Author: Clint Smith, Ph.D. candidate, Harvard Univ., in New Yorker (USA)
The absurdity of privatizing prisons, institutions whose purpose is to rehabilitate, so that their economic motivations no longer match up with their social missions, has for years been at the forefront of conversations regarding criminal-justice reform... [Last] week, the Justice Department announced its plans to phase out their use in the federal system... The distorted incentives of the for-profit prison industry have even managed to find bright sides to undisputed social problems like unemployment... The U.S. prison system, over all, disproportionately affects black and brown people, but people of color are overrepresented to a greater degree in private prisons...
The moral abhorrence of private prisons has been brought to our attention by courageous acts of investigative journalism, illuminating scholarship, and the work of activists who have decried the social stratification brought about by our prison systems. Closing thirteen private prisons is a small step, but it renews the conversation on how to move forward. [refers to Corrections Corporations of America, Corizon Health]
Author: Jamiles Lartey, Guardian (UK)
The Department of Justice announced Thursday that it would begin “phasing out” the use of private prisons for federal prisoners citing superior safety and rehabilitation outcomes at state-run facilities... The move has been widely hailed by advocates as one that could signal positive change for about 22,000 federal inmates...but many have also paused to note that the Justice Department decision only affects about a quarter of inmates and detainees held in US private facilities.
“While the Justice Department’s announcement is a step in the right direction, much more action is needed to scrub private prisons from our criminal justice system,” said Rashad Robinson, executive director of Color of Change, an online racial justice organization.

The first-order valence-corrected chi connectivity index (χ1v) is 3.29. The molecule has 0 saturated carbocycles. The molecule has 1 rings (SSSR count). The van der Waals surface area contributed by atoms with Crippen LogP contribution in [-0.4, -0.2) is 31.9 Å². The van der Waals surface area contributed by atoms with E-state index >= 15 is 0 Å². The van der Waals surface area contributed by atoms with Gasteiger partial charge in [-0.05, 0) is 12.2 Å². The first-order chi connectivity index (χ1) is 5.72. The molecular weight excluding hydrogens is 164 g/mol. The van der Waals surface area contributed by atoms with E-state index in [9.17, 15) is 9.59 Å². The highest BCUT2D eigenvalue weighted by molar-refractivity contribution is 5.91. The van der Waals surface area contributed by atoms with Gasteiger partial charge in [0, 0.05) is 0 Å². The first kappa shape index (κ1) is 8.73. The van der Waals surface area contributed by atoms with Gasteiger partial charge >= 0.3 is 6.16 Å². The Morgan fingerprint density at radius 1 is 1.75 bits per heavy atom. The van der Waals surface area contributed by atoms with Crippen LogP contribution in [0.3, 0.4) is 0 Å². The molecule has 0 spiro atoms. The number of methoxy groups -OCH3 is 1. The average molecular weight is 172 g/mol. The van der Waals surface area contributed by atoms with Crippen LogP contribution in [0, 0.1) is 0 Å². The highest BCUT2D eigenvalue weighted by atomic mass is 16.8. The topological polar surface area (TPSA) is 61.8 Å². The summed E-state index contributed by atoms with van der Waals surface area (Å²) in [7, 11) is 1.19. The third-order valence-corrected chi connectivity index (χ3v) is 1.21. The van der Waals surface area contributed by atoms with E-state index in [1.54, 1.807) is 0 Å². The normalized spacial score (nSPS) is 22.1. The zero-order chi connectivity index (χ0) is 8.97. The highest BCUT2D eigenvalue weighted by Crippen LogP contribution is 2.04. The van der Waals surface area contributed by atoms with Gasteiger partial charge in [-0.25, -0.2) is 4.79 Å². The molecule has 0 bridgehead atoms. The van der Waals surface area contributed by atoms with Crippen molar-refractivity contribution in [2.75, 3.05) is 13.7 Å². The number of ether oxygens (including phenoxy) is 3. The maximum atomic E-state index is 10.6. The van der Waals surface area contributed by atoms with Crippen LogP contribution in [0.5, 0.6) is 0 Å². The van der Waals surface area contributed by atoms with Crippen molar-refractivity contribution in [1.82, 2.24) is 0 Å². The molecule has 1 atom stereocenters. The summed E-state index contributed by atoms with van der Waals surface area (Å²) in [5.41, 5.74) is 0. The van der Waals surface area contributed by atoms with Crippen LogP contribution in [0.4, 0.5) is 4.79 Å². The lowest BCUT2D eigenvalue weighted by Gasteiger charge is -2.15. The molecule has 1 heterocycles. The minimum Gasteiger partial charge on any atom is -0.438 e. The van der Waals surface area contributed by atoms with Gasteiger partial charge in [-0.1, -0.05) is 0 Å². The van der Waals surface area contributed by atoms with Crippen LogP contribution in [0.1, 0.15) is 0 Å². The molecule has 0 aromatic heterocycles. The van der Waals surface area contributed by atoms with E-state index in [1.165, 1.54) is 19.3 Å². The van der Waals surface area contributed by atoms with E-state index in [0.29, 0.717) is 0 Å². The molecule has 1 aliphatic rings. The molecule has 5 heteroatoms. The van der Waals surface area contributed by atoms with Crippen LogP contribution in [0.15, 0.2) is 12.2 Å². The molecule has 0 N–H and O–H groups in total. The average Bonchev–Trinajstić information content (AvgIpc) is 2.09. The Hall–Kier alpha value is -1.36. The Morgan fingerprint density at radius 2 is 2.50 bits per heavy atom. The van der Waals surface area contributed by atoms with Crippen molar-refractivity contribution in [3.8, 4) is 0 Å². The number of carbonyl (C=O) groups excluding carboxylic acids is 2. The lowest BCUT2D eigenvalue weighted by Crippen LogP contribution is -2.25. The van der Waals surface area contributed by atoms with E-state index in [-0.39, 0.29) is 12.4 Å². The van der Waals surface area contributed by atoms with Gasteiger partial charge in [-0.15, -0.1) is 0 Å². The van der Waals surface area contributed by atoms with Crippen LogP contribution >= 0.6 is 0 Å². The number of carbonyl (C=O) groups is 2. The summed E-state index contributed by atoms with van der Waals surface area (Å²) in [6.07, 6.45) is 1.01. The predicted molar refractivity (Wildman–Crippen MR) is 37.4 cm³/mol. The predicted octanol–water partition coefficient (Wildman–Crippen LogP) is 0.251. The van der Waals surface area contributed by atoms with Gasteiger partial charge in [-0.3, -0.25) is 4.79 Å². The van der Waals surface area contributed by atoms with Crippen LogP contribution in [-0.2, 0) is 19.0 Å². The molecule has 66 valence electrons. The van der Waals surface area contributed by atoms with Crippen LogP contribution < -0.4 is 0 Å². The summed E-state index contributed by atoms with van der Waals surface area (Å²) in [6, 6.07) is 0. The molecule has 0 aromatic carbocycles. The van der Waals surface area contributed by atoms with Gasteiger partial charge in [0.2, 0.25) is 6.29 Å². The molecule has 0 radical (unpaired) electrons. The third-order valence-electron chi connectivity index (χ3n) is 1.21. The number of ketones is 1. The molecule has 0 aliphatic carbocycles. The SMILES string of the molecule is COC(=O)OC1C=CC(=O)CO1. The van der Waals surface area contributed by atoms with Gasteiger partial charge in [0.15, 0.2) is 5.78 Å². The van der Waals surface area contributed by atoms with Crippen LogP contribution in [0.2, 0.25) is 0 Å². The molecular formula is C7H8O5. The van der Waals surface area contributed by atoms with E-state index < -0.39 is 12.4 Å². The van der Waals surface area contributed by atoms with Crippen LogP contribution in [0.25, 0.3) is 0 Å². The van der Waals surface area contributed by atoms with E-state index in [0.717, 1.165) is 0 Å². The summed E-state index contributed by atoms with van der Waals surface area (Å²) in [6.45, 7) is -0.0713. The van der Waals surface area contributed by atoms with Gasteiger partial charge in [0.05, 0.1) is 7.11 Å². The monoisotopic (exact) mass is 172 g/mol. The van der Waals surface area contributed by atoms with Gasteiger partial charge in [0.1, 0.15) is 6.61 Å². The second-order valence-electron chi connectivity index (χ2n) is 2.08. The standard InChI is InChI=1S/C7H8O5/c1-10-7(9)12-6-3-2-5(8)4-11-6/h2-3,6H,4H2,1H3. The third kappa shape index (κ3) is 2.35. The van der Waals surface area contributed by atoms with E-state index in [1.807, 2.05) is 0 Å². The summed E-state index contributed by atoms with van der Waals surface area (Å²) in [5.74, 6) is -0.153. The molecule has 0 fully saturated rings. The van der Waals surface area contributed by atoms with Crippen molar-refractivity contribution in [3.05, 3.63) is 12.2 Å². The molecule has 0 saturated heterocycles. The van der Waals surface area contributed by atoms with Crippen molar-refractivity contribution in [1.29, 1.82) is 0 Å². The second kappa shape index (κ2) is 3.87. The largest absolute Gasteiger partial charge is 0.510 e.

The decision, for example, does not apply to people held in Department of Homeland Security detention centers for immigration violations, which tally at about 34,000 on any given day, and about 400,000 over the course of a year. About 60% of those detainees are held in private facilities... “Refugees, children, parents and everyday people seeking a better life are routinely locked up, abused and even killed by corporate-run immigrant detention facilities and despite the evidence, the Department of Homeland Security refuses to shut them down,” said Greisa Martinez, advocacy director for United We Dream Action, an immigrant rights activist organization. [refers to Corrections Corporation of America]
Author: Charlie Savage, New York Times (USA)
The Obama administration said on Thursday that it would begin to phase out the use of private for-profit prisons to house federal inmates. The Bureau of Prisons had resorted to such prisons to ease overcrowding...but the number of federal inmates has been dropping... In announcing the policy shift, the Justice Department cited that decline, as well as a critical recent report by the department’s independent inspector general about safety and security problems in private prisons... Sally Q. Yates, the deputy attorney general...said [private prisons] “do not save substantially on costs,” and they provide fewer rehabilitative services, like educational programs and job training, that are “essential to reducing recidivism and improving public safety.” ...
Advocates of prisoner rights applauded the policy shift...and called on state prison agencies to follow suit... The inspector general report...identified three corporations as running the private prisons used by the federal government: Corrections Corporation of America, GEO Group, and Management and Training Corporation. [includes comments by Management and Training Corporation, Corrections Corporation of America]